The negative consequences of the boom are devastating. Five of the world's 10 most polluted cities are in China. More than two-thirds of all Chinese rivers and lakes are turning into sewers -- even before the recent accident, the Songhua River was hardly a model of cleanliness -- and more than 360 million people have no access to clean drinking water. A toxic soup splashes through the country's waterways, while people living along the banks die from cancer at above-average rates. Nowadays, the then 72-year-old former party chairman Mao Zedong's legendary swimming outing in the Yangtze River in 1966 would no longer be seen as evidence of his strength, but more as a suicide attempt.
The Chinese capital itself is suffocating in its own filth and pollution. On many days of the year, Beijing is covered by a dome of pollution made up of the exhaust gases from more than 2 million cars, as well as the dust from construction sites and cement plants. "The government doesn't want to talk about it before the 2008 Olympic Games, but the level of exhaust gases in Beijing's air is dangerously high," warns a high-ranking government official. Satellite measurements have revealed that Beijing is covered by a blanket of nitrogen dioxide of previously unheard-of proportions.
And there is no improvement in sight. To meet its rapidly growing demand for energy, the government is building coal power plants, with more than 500 planned for the next few years. Although China has its fair share of windmills and Beijing promotes renewable energies, well over two-thirds of the country's electricity requirements are met by burning coal.
"Because energy is so scarce, the Chinese are now burning anything that looks like coal," complains a German environmental expert. And because filters are not in compliance with international standards, emissions of sulfur and nitrogen oxides are "a dimension higher" than in other industrialized nations. "Half of all coal power plants," admits a SEPA official, "violate environmental regulations."
$250 billion of pollution
The People's Republic, which could soon surpass the United States as the world's largest producer of greenhouse gases, has lost its ecological balance and is paying a heavy price as a result. About 400,000 people die prematurely each year because of the polluted air they breathe. Experts estimate the annual loss at 8 to 15 percent of the gross domestic product -- or up to $250 billion -- a figure that does not include the costs of treating cancer, skin conditions and bronchitis.
The Chinese leadership has become increasingly concerned about the possibility that environmental damage could jeopardize China's industrial ascent. After the Harbin incident, even Prime Minister Wen Jiabao admitted that the environmental situation is "bleak" and called for "sustainable growth." But many other party leaders see this kind of talk as nothing but Western social nonsense. They prefer to follow the lead of Mao, who summed up his take on the environment in 1958 when he said: "Make the high mountain bow its head; make the river yield its way." Today's comrades, profiting handsomely from industrial growth, believe it is cheaper to clean up in the distant future than to invest in protecting the environment today.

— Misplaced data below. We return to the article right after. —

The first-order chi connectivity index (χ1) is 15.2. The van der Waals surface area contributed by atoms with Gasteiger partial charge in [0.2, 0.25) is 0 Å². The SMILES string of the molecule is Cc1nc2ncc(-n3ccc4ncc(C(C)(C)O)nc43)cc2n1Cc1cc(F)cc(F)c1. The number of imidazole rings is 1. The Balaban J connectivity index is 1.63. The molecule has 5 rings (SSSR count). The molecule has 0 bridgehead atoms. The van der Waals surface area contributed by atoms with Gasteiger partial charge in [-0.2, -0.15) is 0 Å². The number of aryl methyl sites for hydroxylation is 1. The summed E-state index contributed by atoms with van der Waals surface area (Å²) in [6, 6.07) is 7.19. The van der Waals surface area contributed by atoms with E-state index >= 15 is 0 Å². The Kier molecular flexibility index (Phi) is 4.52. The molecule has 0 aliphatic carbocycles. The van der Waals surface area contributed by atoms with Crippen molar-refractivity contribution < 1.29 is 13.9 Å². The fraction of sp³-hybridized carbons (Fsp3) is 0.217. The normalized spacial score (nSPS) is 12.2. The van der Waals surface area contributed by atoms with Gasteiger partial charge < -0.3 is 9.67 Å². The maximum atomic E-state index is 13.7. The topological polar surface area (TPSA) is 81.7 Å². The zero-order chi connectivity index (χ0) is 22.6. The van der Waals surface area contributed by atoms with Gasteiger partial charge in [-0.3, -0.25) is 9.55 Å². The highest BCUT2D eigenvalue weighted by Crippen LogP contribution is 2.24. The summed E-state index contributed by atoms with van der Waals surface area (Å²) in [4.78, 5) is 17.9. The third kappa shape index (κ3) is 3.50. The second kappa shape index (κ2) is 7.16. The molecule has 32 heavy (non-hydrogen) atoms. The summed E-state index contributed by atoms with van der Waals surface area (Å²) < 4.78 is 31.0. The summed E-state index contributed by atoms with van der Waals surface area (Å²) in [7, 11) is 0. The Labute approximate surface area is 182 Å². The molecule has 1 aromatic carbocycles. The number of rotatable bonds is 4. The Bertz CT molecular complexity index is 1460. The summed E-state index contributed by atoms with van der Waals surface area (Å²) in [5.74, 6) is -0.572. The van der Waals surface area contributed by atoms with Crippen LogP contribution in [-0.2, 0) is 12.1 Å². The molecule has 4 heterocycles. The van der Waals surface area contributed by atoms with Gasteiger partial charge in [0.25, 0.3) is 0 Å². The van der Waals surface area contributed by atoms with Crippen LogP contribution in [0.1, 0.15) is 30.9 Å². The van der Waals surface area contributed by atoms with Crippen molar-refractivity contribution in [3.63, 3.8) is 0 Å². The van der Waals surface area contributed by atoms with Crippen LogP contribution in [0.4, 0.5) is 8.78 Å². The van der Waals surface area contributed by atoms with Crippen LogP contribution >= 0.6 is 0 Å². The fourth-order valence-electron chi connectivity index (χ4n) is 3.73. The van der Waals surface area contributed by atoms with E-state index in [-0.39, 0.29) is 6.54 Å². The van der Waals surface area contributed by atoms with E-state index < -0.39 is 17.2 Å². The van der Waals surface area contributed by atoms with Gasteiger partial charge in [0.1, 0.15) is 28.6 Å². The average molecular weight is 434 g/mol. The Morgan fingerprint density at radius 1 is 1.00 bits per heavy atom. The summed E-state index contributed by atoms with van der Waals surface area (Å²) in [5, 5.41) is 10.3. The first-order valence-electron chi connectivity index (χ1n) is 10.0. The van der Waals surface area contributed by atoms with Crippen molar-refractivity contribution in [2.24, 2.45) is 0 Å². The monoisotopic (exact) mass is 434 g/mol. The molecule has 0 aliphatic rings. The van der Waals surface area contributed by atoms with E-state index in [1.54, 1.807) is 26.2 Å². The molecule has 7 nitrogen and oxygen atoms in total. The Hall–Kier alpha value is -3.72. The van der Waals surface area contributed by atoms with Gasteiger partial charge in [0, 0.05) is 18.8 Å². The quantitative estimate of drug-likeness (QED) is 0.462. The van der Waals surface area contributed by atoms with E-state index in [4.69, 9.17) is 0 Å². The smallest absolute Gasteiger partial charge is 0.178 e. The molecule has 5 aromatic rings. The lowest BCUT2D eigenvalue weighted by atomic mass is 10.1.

Besides, the system promotes environmental dramas such as the one playing out in Harbin now. The careers of party functionaries are tied to economic success figures, not to fresh air and clean water. "The only thing that counts, when it comes to keeping their jobs or getting a promotion, is what they're doing to increase the gross domestic product," says Sze Pang-cheung of Greenpeace China in Hong Kong. Chinese courts, says Pang-cheung, are notorious for disallowing environmental suits or failing to execute sentences against polluters. Besides, it is usually cheaper for factories to pay fines than to install filters or treatment systems.
Lining up for water in Harbin, China. Water was flowing again on Tuesday.
Anyone with money fled the city by train or air. Those who stayed cleared the shelves in the food sections of places like Wal-Mart and Metro. The Beijing youth newspaper called the PR gaffe "unjustifiable lies."
Bit by bit -- and fully ten days after environmental officials had detected the toxic spill -- the government began revealing the facts. "They should have told us the truth from the very beginning," complains Zhao, a retiree doing his morning calisthenics in a blue winter coat and blue cap. Once again, he says, the poorest are the worst off. "I must now depend on expensive bottled water. And if I fall ill because of the poisons in the Songhua River, I'll have to pay the medical bills myself."
Translated from the German by Christopher Sultan